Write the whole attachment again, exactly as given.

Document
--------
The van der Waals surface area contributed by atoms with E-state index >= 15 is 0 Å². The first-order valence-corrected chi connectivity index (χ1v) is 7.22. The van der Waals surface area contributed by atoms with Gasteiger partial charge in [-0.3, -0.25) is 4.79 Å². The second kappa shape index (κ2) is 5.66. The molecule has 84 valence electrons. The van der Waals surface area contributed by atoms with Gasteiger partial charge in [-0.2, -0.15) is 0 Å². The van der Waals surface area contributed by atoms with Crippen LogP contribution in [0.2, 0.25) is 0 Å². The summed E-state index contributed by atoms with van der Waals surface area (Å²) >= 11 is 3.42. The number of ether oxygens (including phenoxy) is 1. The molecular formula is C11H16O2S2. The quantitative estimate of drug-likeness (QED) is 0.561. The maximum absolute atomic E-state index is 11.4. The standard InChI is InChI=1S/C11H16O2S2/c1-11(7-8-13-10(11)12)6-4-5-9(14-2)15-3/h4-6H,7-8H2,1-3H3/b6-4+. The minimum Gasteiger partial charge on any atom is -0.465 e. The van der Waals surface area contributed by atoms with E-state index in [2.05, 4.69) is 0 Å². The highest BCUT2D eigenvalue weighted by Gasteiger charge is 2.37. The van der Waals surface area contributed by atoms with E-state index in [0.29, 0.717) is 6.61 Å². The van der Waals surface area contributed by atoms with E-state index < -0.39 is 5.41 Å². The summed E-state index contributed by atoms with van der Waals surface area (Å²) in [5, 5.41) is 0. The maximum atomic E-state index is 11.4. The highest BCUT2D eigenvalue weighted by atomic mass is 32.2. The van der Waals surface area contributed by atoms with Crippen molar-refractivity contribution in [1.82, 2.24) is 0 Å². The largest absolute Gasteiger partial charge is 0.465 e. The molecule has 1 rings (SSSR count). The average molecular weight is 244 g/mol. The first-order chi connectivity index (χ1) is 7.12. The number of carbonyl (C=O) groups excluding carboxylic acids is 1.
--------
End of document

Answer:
The van der Waals surface area contributed by atoms with E-state index >= 15 is 0 Å². The first-order valence-corrected chi connectivity index (χ1v) is 7.22. The van der Waals surface area contributed by atoms with Gasteiger partial charge in [-0.3, -0.25) is 4.79 Å². The second kappa shape index (κ2) is 5.66. The molecule has 84 valence electrons. The van der Waals surface area contributed by atoms with Gasteiger partial charge in [-0.2, -0.15) is 0 Å². The van der Waals surface area contributed by atoms with Crippen LogP contribution in [0.2, 0.25) is 0 Å². The summed E-state index contributed by atoms with van der Waals surface area (Å²) >= 11 is 3.42. The number of ether oxygens (including phenoxy) is 1. The molecular formula is C11H16O2S2. The quantitative estimate of drug-likeness (QED) is 0.561. The maximum absolute atomic E-state index is 11.4. The standard InChI is InChI=1S/C11H16O2S2/c1-11(7-8-13-10(11)12)6-4-5-9(14-2)15-3/h4-6H,7-8H2,1-3H3/b6-4+. The minimum Gasteiger partial charge on any atom is -0.465 e. The van der Waals surface area contributed by atoms with E-state index in [2.05, 4.69) is 0 Å². The highest BCUT2D eigenvalue weighted by Gasteiger charge is 2.37. The van der Waals surface area contributed by atoms with E-state index in [0.29, 0.717) is 6.61 Å². The van der Waals surface area contributed by atoms with E-state index < -0.39 is 5.41 Å². The summed E-state index contributed by atoms with van der Waals surface area (Å²) in [5, 5.41) is 0. The maximum atomic E-state index is 11.4. The highest BCUT2D eigenvalue weighted by atomic mass is 32.2. The van der Waals surface area contributed by atoms with Crippen molar-refractivity contribution in [1.82, 2.24) is 0 Å². The largest absolute Gasteiger partial charge is 0.465 e. The molecule has 1 rings (SSSR count). The average molecular weight is 244 g/mol. The first-order chi connectivity index (χ1) is 7.12. The number of carbonyl (C=O) groups excluding carboxylic acids is 1.